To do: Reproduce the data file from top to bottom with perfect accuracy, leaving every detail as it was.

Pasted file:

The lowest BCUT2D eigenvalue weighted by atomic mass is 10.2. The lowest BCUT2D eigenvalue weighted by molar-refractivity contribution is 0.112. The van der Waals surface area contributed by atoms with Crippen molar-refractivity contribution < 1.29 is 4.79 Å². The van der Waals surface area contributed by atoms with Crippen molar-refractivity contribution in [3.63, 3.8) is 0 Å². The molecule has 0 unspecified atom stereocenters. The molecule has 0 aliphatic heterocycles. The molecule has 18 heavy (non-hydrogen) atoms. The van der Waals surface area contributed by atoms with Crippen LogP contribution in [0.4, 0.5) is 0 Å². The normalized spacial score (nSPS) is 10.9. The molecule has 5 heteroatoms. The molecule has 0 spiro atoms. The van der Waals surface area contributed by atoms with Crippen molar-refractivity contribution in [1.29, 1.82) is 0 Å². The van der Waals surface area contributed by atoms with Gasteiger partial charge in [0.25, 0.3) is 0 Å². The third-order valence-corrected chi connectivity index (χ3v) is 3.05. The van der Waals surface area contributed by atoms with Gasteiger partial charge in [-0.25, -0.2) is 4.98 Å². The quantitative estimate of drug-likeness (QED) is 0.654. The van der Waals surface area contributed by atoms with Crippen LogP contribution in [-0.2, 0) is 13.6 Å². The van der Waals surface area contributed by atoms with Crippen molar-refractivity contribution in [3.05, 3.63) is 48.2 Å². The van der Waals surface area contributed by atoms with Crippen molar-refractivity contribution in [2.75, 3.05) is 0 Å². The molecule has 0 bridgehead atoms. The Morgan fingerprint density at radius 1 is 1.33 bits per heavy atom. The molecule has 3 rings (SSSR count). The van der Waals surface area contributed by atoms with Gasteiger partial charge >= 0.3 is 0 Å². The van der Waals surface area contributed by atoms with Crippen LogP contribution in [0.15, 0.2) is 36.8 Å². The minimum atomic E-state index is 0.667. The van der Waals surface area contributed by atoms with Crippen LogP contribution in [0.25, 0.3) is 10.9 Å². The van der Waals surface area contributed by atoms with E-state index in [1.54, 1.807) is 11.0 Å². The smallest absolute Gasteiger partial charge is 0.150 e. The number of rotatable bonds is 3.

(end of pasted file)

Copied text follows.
The lowest BCUT2D eigenvalue weighted by atomic mass is 10.2. The lowest BCUT2D eigenvalue weighted by molar-refractivity contribution is 0.112. The van der Waals surface area contributed by atoms with Crippen molar-refractivity contribution < 1.29 is 4.79 Å². The van der Waals surface area contributed by atoms with Crippen molar-refractivity contribution in [3.63, 3.8) is 0 Å². The molecule has 0 unspecified atom stereocenters. The molecule has 0 aliphatic heterocycles. The molecule has 18 heavy (non-hydrogen) atoms. The van der Waals surface area contributed by atoms with Crippen LogP contribution in [0.4, 0.5) is 0 Å². The normalized spacial score (nSPS) is 10.9. The molecule has 5 heteroatoms. The molecule has 0 spiro atoms. The van der Waals surface area contributed by atoms with Crippen molar-refractivity contribution in [1.29, 1.82) is 0 Å². The van der Waals surface area contributed by atoms with Gasteiger partial charge in [0.25, 0.3) is 0 Å². The third-order valence-corrected chi connectivity index (χ3v) is 3.05. The van der Waals surface area contributed by atoms with Gasteiger partial charge in [-0.25, -0.2) is 4.98 Å². The quantitative estimate of drug-likeness (QED) is 0.654. The van der Waals surface area contributed by atoms with Crippen LogP contribution in [-0.2, 0) is 13.6 Å². The van der Waals surface area contributed by atoms with Crippen molar-refractivity contribution in [3.05, 3.63) is 48.2 Å². The van der Waals surface area contributed by atoms with Crippen molar-refractivity contribution in [2.75, 3.05) is 0 Å². The molecule has 0 bridgehead atoms. The Morgan fingerprint density at radius 1 is 1.33 bits per heavy atom. The molecule has 3 rings (SSSR count). The van der Waals surface area contributed by atoms with Gasteiger partial charge >= 0.3 is 0 Å². The van der Waals surface area contributed by atoms with Crippen LogP contribution in [0.15, 0.2) is 36.8 Å². The minimum atomic E-state index is 0.667. The van der Waals surface area contributed by atoms with Crippen LogP contribution in [0.25, 0.3) is 10.9 Å². The van der Waals surface area contributed by atoms with E-state index in [1.54, 1.807) is 11.0 Å². The smallest absolute Gasteiger partial charge is 0.150 e. The number of rotatable bonds is 3.